For $300 million, Lufthansa takes a 19% stake in the budget carrier—a puzzling investment, save for future U.S. growth opportunities
In a peculiar lifeline from across the Atlantic, Deutsche Lufthansa (DLAKY) is becoming a minority shareholder of cheap-chic JetBlue Airways (JBLU). For JetBlue, the advantage is obvious: $300 million goes a long way for a penny-pinching company facing the same dreary financial landscape as its domestic rivals.
But for Lufthansa, which approached Queens (N.Y.)-based JetBlue about such an investment, the benefits are less immediately apparent. It is paying a 16% premium, $7.27 a share, to the Dec. 12 market price for a 19% stake and will get a board seat. The news sent JetBlue shares soaring 14%, to close at $7.15 on Dec. 13.
What's in It for the Germans?
"It's not clear to us what Lufthansa gains from such a transaction," Morgan Stanley (MS) analyst William Greene wrote in a client note, according to the Associated Press. JetBlue also has $433 million in current debt payable, Greene said, with few options for meeting that from current cash flow. "From our perspective…this investment from Lufthansa improves our balance sheet and increases our financial flexibility moving into next year," JetBlue spokesman Bryan Baldwin said, adding that "this is not something we pursued in response to any perceived liquidity issues."
Much is up in the air in the airline industry these days. Many insiders feel a consolidation wave is coming that will result in mergers among the largest U.S. carriers. Overseas airlines continue to plot their expansion into the U.S., in anticipation of the lifting of restrictions on transatlantic flights in April. What's more, JetBlue shares are down nearly 50% from their 52-week high, making the investment far cheaper and more attractive. "This investment presents Lufthansa with a compelling opportunity to invest in the U.S. point-to-point carrier market as the industry continues to evolve," Lufthansa Chairman and Chief Executive Wolfgang Mayrhuber said in a statement.
Possible Access to JFK
To advance its prospects, Lufthansa would like to boost its U.S. feed traffic into John F. Kennedy International Airport, JetBlue's primary hub, and it faces limited opportunity to do so with its current U.S. partners in the Star Alliance, United (UAUA) and US Airways (LCC). By contrast, JetBlue handles about 29% of the traffic at JFK, more than American Airlines (AMR) and Delta Air Lines (DAL). "Whether there's potential for something beyond a financial partnership going forward, that's certainly something we'd be interested in exploring," Baldwin said.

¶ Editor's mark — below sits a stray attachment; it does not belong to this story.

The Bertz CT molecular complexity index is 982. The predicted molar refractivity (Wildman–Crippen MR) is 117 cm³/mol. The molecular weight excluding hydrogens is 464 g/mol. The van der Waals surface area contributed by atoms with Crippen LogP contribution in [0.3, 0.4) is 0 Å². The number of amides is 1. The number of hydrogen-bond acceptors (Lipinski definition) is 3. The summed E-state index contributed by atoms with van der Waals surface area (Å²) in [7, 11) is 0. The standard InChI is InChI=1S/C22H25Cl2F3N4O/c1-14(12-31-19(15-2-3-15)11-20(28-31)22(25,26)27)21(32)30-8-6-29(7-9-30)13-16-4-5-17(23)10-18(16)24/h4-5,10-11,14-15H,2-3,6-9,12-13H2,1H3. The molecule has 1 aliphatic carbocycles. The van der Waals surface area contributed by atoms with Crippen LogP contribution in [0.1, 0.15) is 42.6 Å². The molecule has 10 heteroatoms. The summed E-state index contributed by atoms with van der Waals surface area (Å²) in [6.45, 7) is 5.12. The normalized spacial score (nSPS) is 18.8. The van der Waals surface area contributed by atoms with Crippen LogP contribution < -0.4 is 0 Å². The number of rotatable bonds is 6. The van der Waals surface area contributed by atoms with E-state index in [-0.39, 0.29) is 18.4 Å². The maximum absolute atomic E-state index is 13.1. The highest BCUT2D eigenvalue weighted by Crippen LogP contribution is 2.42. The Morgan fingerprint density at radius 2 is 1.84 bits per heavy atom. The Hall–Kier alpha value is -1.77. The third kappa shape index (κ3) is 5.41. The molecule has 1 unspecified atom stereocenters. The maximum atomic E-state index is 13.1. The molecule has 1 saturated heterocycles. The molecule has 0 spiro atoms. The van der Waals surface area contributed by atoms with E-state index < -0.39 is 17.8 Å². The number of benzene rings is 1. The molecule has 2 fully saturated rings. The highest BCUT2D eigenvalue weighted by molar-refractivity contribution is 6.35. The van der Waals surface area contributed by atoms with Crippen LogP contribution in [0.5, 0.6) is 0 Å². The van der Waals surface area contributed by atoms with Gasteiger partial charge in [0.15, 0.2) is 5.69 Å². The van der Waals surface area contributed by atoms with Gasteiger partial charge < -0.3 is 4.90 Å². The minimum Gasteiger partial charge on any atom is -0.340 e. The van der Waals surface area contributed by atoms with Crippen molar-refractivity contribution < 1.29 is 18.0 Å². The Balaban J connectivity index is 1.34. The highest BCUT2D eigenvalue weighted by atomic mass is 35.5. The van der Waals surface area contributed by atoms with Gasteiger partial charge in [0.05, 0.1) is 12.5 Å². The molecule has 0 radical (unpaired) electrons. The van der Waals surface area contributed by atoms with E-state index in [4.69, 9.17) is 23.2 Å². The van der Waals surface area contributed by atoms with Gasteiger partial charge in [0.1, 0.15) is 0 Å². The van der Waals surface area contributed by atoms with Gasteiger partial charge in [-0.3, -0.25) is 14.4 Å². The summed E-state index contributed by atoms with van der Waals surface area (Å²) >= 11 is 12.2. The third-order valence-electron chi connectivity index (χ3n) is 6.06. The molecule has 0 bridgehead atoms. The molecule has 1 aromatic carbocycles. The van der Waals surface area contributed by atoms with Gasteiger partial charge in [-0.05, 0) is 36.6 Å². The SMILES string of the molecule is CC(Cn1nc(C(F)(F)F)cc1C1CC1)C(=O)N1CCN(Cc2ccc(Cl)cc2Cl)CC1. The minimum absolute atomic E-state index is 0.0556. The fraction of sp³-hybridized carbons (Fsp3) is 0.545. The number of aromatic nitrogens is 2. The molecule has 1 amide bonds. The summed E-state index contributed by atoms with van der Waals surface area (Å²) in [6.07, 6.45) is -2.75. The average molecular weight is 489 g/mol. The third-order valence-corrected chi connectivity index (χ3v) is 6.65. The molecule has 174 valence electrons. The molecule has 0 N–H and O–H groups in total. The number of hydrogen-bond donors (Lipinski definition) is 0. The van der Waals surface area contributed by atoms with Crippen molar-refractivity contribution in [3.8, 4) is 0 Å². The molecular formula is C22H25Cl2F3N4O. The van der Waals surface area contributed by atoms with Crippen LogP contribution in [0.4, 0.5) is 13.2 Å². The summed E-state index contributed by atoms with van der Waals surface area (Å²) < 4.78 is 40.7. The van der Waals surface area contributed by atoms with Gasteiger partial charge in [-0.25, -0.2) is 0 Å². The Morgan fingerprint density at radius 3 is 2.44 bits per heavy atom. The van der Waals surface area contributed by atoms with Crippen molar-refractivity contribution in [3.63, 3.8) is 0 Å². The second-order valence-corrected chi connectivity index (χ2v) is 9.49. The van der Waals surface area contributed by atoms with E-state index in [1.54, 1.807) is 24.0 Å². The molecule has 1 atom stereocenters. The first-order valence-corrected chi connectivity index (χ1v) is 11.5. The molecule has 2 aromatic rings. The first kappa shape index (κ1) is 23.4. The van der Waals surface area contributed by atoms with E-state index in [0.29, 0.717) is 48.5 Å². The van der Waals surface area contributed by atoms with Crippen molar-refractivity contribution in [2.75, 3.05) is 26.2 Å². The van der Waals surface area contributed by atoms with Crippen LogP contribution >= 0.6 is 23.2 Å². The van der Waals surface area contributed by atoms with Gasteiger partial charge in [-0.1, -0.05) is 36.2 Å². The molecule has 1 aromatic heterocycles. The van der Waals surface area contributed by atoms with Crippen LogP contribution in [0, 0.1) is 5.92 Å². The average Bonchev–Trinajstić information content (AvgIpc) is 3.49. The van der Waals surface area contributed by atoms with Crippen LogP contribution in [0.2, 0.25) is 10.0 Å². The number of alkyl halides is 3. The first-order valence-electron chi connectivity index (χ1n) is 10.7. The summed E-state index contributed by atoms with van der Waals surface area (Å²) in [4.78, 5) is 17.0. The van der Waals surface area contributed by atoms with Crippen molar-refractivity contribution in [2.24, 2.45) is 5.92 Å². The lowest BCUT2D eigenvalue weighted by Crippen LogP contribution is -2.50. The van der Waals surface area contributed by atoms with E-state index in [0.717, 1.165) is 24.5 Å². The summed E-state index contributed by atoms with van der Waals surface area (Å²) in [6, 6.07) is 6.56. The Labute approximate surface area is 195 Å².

Meanwhile, the Bush Administration and federal regulators are working on new rules for reducing the overscheduling at major airports such as JFK that led to record flight delays this year. Those changes—which could involve auctioning off landing rights at the most overcrowded airports—could be announced as early as next week. Federal regulators have also mulled whether JFK needs to have the number of flights capped in certain periods to help fix airline traffic flow. If such caps were imposed, in theory JetBlue would be able to sell some of its slots at the airport.
JetBlue already had been discussing a business alliance with Irish air carrier Aer Lingus (AERL). JetBlue also is rumored to be a target of Delta, which has emerged from bankruptcy with an interest in finding a merger partner. In a conference call with analysts on Dec. 13, JetBlue CEO Dave Barger emphasized on several occasions that the Lufthansa deal was just a financial investment for now and did not constitute any kind of strategic alliance in terms of passenger sharing.
He said JetBlue had been considering a number of options for raising capital. Lufthansa approached him late last summer and a deal was worked out. The German company will nominate one board member when the deal closes in next year's first quarter. Present ownership restrictions limit foreign carriers to no more than 25% of the voting stock of a U.S. airline. Barger said he does not expect challenges to the deal from the Transportation Dept. or the Justice Dept.
Asked by one analyst if the deal could be seen as an opportunity for Lufthansa to utilize a new terminal JetBlue is opening next fall at capacity-squeezed JFK, Barger said it was not, since the new terminal could not accommodate the widebodied aircraft Lufthansa uses for its transatlantic flights. "Our goal is still organic growth," he said. Lufthansa is part of the Star Alliance, a consortium of 19 airlines that share passengers. Barger declined to comment on how Lufthansa's investment in a fast-growing, discount airline will play with the German company's U.S. alliance partners.
JetBlue, the onetime industry darling, took a public-relations beating earlier this year after operational snafus left passengers stranded in February, 2007. Company founder David Neeleman was forced to step down as chief executive. As evidenced by the stock market's positive reaction, the deal gives psychological support to a still battered JetBlue. That was something Barger did not dispute. "I look at Lufthansa just as a really smart investor," he told analysts. "What a huge affirmation…of JetBlue."